China Social media

A Guide to China’s Social Media Landscape

Design Mind, citing an April 2012 McKinsey report, has pointed out that China is the world’s most active social media population: 91 percent of people with an internet connection have used a social media site within the last six months, compared with 30 percent in Japan, 67 percent in the United States, and 70 percent in South Korea. Social media has been a presence in China for almost 14 years – since the launch of the Tencent online chat forums. In that span of time, social media consumers, their favorite platforms, and their needs have all changed, and the landscape has shifted accordingly.


The young professionals and working class people rising through China’s social ranks, earning more money and status, are becoming more conscious of their online presence. Researchers are finding that rural areas are adapting to new technology. China Internet Network Information Center (CINIC) reported in July 2012 that more than half of that year’s new Internet users lived in the countryside.

As the population grows more tech savvy, it has become a teenage right of passage of sorts in China to establish both a QQ and a Qzone account. QQ is an instant messenger with 784 million active users as of September 2012. Qzone allows users to write blog posts, find music, and post pictures. According to a Credit Suisse Bank report of April 2011, Qzone has the highest penetration rate across all user segments compared to its competitors. Both platforms were created by Tencent.

Once young users pack off to college, however, Qzone starts to look babyish, and many seek a trendier option. The next stop on the route to social media maturity is Renren, supposedly China’s answer to Facebook. In 2011, Renren reported 170 million registered users, of which 95 million of them – most of them college-aged – were active. While young adults tend to keep their QQ and Qzone accounts, the academic components of Renren –including class discussion boards, supplementary materials, and curriculum updates – are attractive. Plus, Qzone and QQ are platforms where many parents are also active, another reason their children want to find a different network. But Renren has been losing popularity as it has been slower moving to mobile.

Right now, the microblogging site Sina Weibo is experiencing an explosion of popularity, with young people logging in for celebrity gossip, brand information, and the promise of expanding their network of personal contacts. It is also being used to address political grievances and leak information to the press that might otherwise be censored. Weixin (also known as WeChat), a messaging application, has been a major presence in China since its debut in 2011.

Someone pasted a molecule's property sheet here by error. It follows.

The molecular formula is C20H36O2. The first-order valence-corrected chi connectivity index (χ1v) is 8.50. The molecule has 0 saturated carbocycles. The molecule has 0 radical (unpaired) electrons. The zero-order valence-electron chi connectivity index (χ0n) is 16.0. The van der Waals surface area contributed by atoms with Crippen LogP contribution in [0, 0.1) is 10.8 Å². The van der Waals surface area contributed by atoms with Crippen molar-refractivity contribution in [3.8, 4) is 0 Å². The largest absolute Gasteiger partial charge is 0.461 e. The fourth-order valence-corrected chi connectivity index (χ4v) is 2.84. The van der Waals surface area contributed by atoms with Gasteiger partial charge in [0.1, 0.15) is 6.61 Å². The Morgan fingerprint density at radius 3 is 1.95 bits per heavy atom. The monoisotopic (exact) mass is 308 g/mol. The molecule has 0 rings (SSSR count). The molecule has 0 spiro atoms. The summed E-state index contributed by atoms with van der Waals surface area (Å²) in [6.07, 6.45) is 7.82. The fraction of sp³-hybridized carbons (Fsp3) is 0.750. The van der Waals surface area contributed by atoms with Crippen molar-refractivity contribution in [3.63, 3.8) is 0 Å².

The Chinese Ministry of Industry and Information Technology announced in May 2012 that the number of mobile phone users in China exceeded 1 billion. Sales are driven at least in part by a desire for easy access to the Internet and its many opportunities for socializing. McKinsey found that 95 percent of Chinese living in Tier 1, Tier 2, and Tier 3 cities are registered on a social media site. The greater openness and connectedness that online communities provide have done much to ensure their popularity.


Cute Courts Cool

Amongst Chinese Girls, Cute Gives Way to Cool
By Genvieve Flaven


SHENZHEN, China — Fairy Fair is a mid-range womenswear brand that targets China’s 110 million female consumers between the ages of 20 and 30 years old. In their showroom in Shenzhen, Ms Chen the head of merchandising briskly leads an inspection tour and comments on past sales performance. First, she holds up a big panda-eyes T-shirt and announces: “This was our bestseller last spring.” Then she points to the bunnies that swarm all over the brand’s summer miniskirts, another bestseller. Finally, she presents a whole menagerie of cats, swans, lions and mice that proudly parade on a successful series of tops. In the winter, she said, faux-fur hoodies with small ears have been doing well, helping this writer to understand why chilly Chinese girls sometimes look like bear cubs.

Until recently, these kinds of “childish” products have driven strong results. Launched in 2001, Fairy Fair grew quickly and deployed a network of over 800 stores in China. It makes a profit of about €10 million ($13.3 million) per year. But Ms Chen admitted the magic has faded in 2013 and, recently, Fairy Fair’s IPO filing was denied by China’s Securities Regulatory Commission because the brand’s growth predictions were deemed to be over confident.